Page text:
I was inspired to open a Sudbury school from watching Ken Robinson and Sugata Mita speak on the topics of creativity, learning, and our failing traditional school system. These people and others motivated me to conduct extensive research and investigation into alternative education methods. I then spent much time and effort visiting multiple democratic schools across the world (e.g. Tokyo Sudbury School, Fairhaven School, Philly Free School) before I was elected intern of the Jersey Shore Free School in Monmouth County. In order to minimize my own biases, I have been cross-referencing anecdotal evidence with peer-reviewed university research demonstrating the efficacy of learning through play.
My studying has led me to believe that American schools belong to an outdated, industrial-era system which focuses on producing clerks and factory workers instead of creative, freethinking citizens of the 21st century. I believe the system should conform to the children, not vice versa.
Before that, I spent several years as an ESL teacher in China and Japan, which entailed working as a tutor for children and adults in various capacities (e.g. English immersion, exam prep, customized lesson plans, economics, etc.) and coordinated group ESL learning experiences with students of all ages and skill levels.
My experience with children has convinced me that students can and should be free to design their own curriculum of life and enjoy total sovereignty over their education.
My inspiration for involving myself in Sudbury schooling started when I began teaching abroad. My years of experience in Asia and South Africa opened my eyes to the failings of traditional education. Rather than helping children to learn I was instead forced to have them “repeat after me”. This repetition ad nauseam style of education not only drained me as an educator but, more importantly, sapped my students of their will to learn as well.
After returning to the United States I began teaching myself the skills I would need to start my own business. This process has been invaluable as not only do I now run my own successful operation but I've also instilled the value of self-motivated learning in myself.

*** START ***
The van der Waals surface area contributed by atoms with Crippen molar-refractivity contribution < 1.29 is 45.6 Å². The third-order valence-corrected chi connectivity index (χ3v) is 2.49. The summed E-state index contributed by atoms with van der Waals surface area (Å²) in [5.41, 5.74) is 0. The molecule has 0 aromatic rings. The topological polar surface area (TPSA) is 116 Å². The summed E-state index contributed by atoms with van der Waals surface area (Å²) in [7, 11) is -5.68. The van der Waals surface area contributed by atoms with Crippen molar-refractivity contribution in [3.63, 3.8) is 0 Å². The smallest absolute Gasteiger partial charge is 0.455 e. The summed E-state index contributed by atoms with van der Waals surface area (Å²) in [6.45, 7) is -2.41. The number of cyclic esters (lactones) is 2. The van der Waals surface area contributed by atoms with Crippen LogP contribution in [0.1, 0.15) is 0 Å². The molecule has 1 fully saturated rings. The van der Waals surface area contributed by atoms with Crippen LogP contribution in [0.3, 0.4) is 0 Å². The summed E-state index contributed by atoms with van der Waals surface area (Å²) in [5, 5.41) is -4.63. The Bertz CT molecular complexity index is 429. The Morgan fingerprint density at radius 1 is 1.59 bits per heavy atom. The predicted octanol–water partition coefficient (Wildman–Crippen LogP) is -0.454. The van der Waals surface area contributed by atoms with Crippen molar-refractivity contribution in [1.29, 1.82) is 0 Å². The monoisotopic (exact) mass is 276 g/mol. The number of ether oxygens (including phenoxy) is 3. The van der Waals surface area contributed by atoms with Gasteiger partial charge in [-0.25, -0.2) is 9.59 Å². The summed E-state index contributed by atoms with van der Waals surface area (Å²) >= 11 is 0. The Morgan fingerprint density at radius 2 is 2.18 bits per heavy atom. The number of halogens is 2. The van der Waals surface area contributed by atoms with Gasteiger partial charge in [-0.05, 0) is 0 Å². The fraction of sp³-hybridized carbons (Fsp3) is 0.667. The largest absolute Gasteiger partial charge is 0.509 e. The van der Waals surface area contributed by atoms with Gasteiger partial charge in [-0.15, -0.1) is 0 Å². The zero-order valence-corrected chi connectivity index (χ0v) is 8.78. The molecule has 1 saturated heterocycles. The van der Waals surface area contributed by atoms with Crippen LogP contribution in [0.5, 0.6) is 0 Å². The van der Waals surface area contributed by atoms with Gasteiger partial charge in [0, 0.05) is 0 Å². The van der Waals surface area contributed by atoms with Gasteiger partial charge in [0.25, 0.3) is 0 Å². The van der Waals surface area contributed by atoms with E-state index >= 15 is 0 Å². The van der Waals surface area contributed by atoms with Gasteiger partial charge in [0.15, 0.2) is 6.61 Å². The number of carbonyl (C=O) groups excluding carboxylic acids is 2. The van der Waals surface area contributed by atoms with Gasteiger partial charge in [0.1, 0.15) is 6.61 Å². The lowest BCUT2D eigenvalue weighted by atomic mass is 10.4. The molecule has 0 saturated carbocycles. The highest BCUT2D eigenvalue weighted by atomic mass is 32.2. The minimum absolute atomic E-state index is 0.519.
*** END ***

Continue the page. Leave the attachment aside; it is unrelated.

This process also helped me realize how little of what I learned in school applies at all to my life as this ability to motivate and teach myself is something I was never exposed to in class. My teachers were more interested in preparing me for tests with little real world applicability.
I would like to see as many young people as possible freed the monotonous humdrum of mainstream education and be allowed to teach themselves the skills they think are valuable. Through this I hope newer generations can avoid the pitfalls I experienced in school and instead gain an educational experience that holds real, long term value.
Jeri Quirk, PhD.
has a doctorate in Educational Leadership and Mental Health Counseling. She has been a teacher and administrator in public and private schools for over 20 years and was a co- founder of another Sudbury school, Spring Valley School, in Palm Harbor, FL in 1997. She deeply enjoys the myriad learning pursuits of children who are free to follow their inner passions. As a psychotherapist, Jeri has long been apprehensive about the negative impact of coercive education on children, teenagers and our society. Her doctoral research documents her concerns about traditional schooling and demonstrates the more positive and holistic development of students at Sudbury schools. Jeri's school can be found here: www.jerseyshorefreeschool.org
I am the Production Planner and Assistant Planning Manager at Wedgewood Pharmacy. I recently dove into a career in supply-chain management and I'm developing my own skills in inventory management. By teaching myself concepts such as Six Sigma, lean production, and the Toyota Production System, I have added value to my company. Based on my self-directed learning, I now save my employer thousands of dollars a week.
For these reasons, I have come to accept the value of unstructured, self-motivated learning as opposed to institutional instruction. Unfortunately my experiences in school were not helpful in training me for the labor force. I want kids to have the same freedom in education that I now enjoy but missed out on when I was in school.